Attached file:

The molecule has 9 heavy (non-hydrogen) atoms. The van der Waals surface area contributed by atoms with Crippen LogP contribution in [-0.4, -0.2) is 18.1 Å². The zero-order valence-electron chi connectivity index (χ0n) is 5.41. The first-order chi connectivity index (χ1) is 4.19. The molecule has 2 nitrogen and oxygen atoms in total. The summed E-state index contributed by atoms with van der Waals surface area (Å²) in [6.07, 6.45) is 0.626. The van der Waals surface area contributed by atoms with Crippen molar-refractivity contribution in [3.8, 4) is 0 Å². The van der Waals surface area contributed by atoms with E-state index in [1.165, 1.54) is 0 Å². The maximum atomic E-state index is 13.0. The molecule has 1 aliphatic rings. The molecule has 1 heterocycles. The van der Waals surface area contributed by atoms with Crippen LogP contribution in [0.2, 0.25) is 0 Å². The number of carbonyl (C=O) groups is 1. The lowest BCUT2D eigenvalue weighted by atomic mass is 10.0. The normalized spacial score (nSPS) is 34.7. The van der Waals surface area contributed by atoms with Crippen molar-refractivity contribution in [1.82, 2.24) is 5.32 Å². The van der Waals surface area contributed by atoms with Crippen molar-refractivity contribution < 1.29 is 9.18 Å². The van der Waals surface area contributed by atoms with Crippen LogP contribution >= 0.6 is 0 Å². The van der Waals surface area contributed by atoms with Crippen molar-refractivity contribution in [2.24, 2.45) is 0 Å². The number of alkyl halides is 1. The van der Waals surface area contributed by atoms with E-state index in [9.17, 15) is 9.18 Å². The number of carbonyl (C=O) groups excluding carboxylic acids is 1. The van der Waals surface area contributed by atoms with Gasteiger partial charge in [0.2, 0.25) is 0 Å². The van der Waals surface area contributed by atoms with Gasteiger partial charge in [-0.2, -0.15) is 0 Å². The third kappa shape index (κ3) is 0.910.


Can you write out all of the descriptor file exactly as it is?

The molecule has 9 heavy (non-hydrogen) atoms. The van der Waals surface area contributed by atoms with Crippen LogP contribution in [-0.4, -0.2) is 18.1 Å². The zero-order valence-electron chi connectivity index (χ0n) is 5.41. The first-order chi connectivity index (χ1) is 4.19. The molecule has 2 nitrogen and oxygen atoms in total. The summed E-state index contributed by atoms with van der Waals surface area (Å²) in [6.07, 6.45) is 0.626. The van der Waals surface area contributed by atoms with Crippen molar-refractivity contribution in [3.8, 4) is 0 Å². The van der Waals surface area contributed by atoms with E-state index in [1.165, 1.54) is 0 Å². The maximum atomic E-state index is 13.0. The molecule has 1 aliphatic rings. The molecule has 1 heterocycles. The van der Waals surface area contributed by atoms with Crippen LogP contribution in [0.2, 0.25) is 0 Å². The number of carbonyl (C=O) groups is 1. The lowest BCUT2D eigenvalue weighted by atomic mass is 10.0. The normalized spacial score (nSPS) is 34.7. The van der Waals surface area contributed by atoms with Crippen molar-refractivity contribution in [1.82, 2.24) is 5.32 Å². The van der Waals surface area contributed by atoms with Crippen molar-refractivity contribution < 1.29 is 9.18 Å². The van der Waals surface area contributed by atoms with Crippen LogP contribution >= 0.6 is 0 Å². The van der Waals surface area contributed by atoms with Crippen molar-refractivity contribution in [2.24, 2.45) is 0 Å². The number of alkyl halides is 1. The van der Waals surface area contributed by atoms with E-state index in [9.17, 15) is 9.18 Å². The number of carbonyl (C=O) groups excluding carboxylic acids is 1. The van der Waals surface area contributed by atoms with Gasteiger partial charge in [0.2, 0.25) is 0 Å². The van der Waals surface area contributed by atoms with Gasteiger partial charge in [-0.2, -0.15) is 0 Å². The third kappa shape index (κ3) is 0.910.